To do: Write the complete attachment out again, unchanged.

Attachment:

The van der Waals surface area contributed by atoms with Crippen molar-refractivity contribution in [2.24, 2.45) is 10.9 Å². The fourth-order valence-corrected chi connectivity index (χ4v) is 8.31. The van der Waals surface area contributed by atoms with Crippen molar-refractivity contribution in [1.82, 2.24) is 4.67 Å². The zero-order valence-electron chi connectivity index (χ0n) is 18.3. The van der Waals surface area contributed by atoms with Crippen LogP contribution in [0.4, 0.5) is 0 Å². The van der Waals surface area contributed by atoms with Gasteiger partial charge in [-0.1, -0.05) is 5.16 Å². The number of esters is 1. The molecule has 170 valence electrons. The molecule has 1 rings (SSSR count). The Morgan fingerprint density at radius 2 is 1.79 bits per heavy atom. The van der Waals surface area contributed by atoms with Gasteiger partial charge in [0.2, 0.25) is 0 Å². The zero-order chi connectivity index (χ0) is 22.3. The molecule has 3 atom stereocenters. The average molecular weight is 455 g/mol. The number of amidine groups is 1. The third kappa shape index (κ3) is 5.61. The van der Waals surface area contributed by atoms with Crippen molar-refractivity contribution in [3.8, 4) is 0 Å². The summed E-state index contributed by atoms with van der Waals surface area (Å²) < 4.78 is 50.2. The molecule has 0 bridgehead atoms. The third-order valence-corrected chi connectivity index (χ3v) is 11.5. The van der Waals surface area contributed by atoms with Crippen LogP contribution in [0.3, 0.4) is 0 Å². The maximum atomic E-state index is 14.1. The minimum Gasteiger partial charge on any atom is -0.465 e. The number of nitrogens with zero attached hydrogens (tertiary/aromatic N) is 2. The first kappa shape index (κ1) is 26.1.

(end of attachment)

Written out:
The van der Waals surface area contributed by atoms with Crippen molar-refractivity contribution in [2.24, 2.45) is 10.9 Å². The fourth-order valence-corrected chi connectivity index (χ4v) is 8.31. The van der Waals surface area contributed by atoms with Crippen molar-refractivity contribution in [1.82, 2.24) is 4.67 Å². The zero-order valence-electron chi connectivity index (χ0n) is 18.3. The van der Waals surface area contributed by atoms with Crippen LogP contribution in [0.4, 0.5) is 0 Å². The van der Waals surface area contributed by atoms with Gasteiger partial charge in [-0.1, -0.05) is 5.16 Å². The number of esters is 1. The molecule has 170 valence electrons. The molecule has 1 rings (SSSR count). The Morgan fingerprint density at radius 2 is 1.79 bits per heavy atom. The van der Waals surface area contributed by atoms with Gasteiger partial charge in [0.2, 0.25) is 0 Å². The zero-order chi connectivity index (χ0) is 22.3. The molecule has 3 atom stereocenters. The average molecular weight is 455 g/mol. The number of amidine groups is 1. The third kappa shape index (κ3) is 5.61. The van der Waals surface area contributed by atoms with Crippen molar-refractivity contribution in [3.8, 4) is 0 Å². The summed E-state index contributed by atoms with van der Waals surface area (Å²) < 4.78 is 50.2. The molecule has 0 bridgehead atoms. The third-order valence-corrected chi connectivity index (χ3v) is 11.5. The van der Waals surface area contributed by atoms with Crippen LogP contribution in [0.3, 0.4) is 0 Å². The maximum atomic E-state index is 14.1. The minimum Gasteiger partial charge on any atom is -0.465 e. The number of nitrogens with zero attached hydrogens (tertiary/aromatic N) is 2. The first kappa shape index (κ1) is 26.1.